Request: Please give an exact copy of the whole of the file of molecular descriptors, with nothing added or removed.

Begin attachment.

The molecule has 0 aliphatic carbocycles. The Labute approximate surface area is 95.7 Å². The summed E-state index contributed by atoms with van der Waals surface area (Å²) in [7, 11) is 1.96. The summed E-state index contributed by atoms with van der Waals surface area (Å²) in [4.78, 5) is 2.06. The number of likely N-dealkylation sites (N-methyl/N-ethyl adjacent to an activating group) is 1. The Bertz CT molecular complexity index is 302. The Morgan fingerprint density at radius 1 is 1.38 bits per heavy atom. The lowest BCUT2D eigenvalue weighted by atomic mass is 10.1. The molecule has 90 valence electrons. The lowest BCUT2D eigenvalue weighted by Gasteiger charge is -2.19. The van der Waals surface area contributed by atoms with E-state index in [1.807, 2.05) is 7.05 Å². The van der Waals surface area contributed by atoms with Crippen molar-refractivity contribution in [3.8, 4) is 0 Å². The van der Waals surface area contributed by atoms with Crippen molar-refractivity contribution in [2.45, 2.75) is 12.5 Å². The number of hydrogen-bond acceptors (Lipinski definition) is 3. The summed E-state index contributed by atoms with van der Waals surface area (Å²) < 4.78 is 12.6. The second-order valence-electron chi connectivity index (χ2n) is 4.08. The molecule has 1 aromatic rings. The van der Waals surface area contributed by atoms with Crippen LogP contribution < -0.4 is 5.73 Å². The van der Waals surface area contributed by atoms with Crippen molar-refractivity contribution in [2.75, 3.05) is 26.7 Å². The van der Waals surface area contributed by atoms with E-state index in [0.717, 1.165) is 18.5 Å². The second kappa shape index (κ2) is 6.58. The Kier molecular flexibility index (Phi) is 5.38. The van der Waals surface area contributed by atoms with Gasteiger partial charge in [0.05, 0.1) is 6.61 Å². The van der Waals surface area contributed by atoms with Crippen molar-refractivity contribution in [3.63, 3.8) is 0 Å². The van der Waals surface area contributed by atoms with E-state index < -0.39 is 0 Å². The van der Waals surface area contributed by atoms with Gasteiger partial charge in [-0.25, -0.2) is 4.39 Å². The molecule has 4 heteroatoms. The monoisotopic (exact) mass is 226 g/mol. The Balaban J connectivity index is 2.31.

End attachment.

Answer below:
The molecule has 0 aliphatic carbocycles. The Labute approximate surface area is 95.7 Å². The summed E-state index contributed by atoms with van der Waals surface area (Å²) in [7, 11) is 1.96. The summed E-state index contributed by atoms with van der Waals surface area (Å²) in [4.78, 5) is 2.06. The number of likely N-dealkylation sites (N-methyl/N-ethyl adjacent to an activating group) is 1. The Bertz CT molecular complexity index is 302. The Morgan fingerprint density at radius 1 is 1.38 bits per heavy atom. The lowest BCUT2D eigenvalue weighted by atomic mass is 10.1. The molecule has 90 valence electrons. The lowest BCUT2D eigenvalue weighted by Gasteiger charge is -2.19. The van der Waals surface area contributed by atoms with E-state index in [1.807, 2.05) is 7.05 Å². The van der Waals surface area contributed by atoms with Crippen molar-refractivity contribution in [3.8, 4) is 0 Å². The van der Waals surface area contributed by atoms with Crippen molar-refractivity contribution in [2.45, 2.75) is 12.5 Å². The number of hydrogen-bond acceptors (Lipinski definition) is 3. The summed E-state index contributed by atoms with van der Waals surface area (Å²) < 4.78 is 12.6. The second-order valence-electron chi connectivity index (χ2n) is 4.08. The molecule has 1 aromatic rings. The van der Waals surface area contributed by atoms with Crippen LogP contribution < -0.4 is 5.73 Å². The van der Waals surface area contributed by atoms with Crippen molar-refractivity contribution in [2.75, 3.05) is 26.7 Å². The van der Waals surface area contributed by atoms with E-state index in [0.717, 1.165) is 18.5 Å². The second kappa shape index (κ2) is 6.58. The Kier molecular flexibility index (Phi) is 5.38. The van der Waals surface area contributed by atoms with Gasteiger partial charge in [0.05, 0.1) is 6.61 Å². The van der Waals surface area contributed by atoms with Crippen molar-refractivity contribution in [3.63, 3.8) is 0 Å². The van der Waals surface area contributed by atoms with E-state index < -0.39 is 0 Å². The van der Waals surface area contributed by atoms with Gasteiger partial charge in [-0.25, -0.2) is 4.39 Å². The molecule has 4 heteroatoms. The monoisotopic (exact) mass is 226 g/mol. The Balaban J connectivity index is 2.31.